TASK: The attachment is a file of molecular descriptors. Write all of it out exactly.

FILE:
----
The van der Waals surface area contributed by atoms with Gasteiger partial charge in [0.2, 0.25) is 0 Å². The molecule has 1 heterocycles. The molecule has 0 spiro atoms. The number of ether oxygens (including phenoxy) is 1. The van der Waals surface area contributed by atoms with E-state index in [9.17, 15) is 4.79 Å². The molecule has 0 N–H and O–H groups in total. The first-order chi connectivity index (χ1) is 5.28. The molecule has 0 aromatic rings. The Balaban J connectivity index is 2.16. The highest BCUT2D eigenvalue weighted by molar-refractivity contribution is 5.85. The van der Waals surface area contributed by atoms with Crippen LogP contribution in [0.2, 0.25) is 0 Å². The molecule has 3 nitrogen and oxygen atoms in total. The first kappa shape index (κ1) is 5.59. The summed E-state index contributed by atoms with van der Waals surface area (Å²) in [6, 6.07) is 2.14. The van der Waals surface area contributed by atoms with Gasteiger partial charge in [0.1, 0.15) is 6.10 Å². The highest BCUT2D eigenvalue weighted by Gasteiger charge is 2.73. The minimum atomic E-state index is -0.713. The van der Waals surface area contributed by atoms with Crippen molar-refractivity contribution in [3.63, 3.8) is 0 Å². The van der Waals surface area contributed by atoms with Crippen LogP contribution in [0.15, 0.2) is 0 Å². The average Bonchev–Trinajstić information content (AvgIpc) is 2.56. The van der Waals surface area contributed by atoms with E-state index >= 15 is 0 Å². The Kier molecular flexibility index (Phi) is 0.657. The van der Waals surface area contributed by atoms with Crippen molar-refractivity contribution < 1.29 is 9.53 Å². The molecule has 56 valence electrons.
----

The van der Waals surface area contributed by atoms with Gasteiger partial charge in [0.2, 0.25) is 0 Å². The molecule has 1 heterocycles. The molecule has 0 spiro atoms. The number of ether oxygens (including phenoxy) is 1. The van der Waals surface area contributed by atoms with E-state index in [9.17, 15) is 4.79 Å². The molecule has 0 N–H and O–H groups in total. The first-order chi connectivity index (χ1) is 5.28. The molecule has 0 aromatic rings. The Balaban J connectivity index is 2.16. The highest BCUT2D eigenvalue weighted by molar-refractivity contribution is 5.85. The van der Waals surface area contributed by atoms with Crippen LogP contribution in [0.2, 0.25) is 0 Å². The molecule has 3 nitrogen and oxygen atoms in total. The first kappa shape index (κ1) is 5.59. The summed E-state index contributed by atoms with van der Waals surface area (Å²) in [6, 6.07) is 2.14. The van der Waals surface area contributed by atoms with Gasteiger partial charge in [0.1, 0.15) is 6.10 Å². The highest BCUT2D eigenvalue weighted by Gasteiger charge is 2.73. The minimum atomic E-state index is -0.713. The van der Waals surface area contributed by atoms with Crippen molar-refractivity contribution in [3.63, 3.8) is 0 Å². The van der Waals surface area contributed by atoms with Crippen LogP contribution in [0.15, 0.2) is 0 Å². The average Bonchev–Trinajstić information content (AvgIpc) is 2.56. The van der Waals surface area contributed by atoms with E-state index >= 15 is 0 Å². The Kier molecular flexibility index (Phi) is 0.657. The van der Waals surface area contributed by atoms with Crippen molar-refractivity contribution < 1.29 is 9.53 Å². The molecule has 56 valence electrons.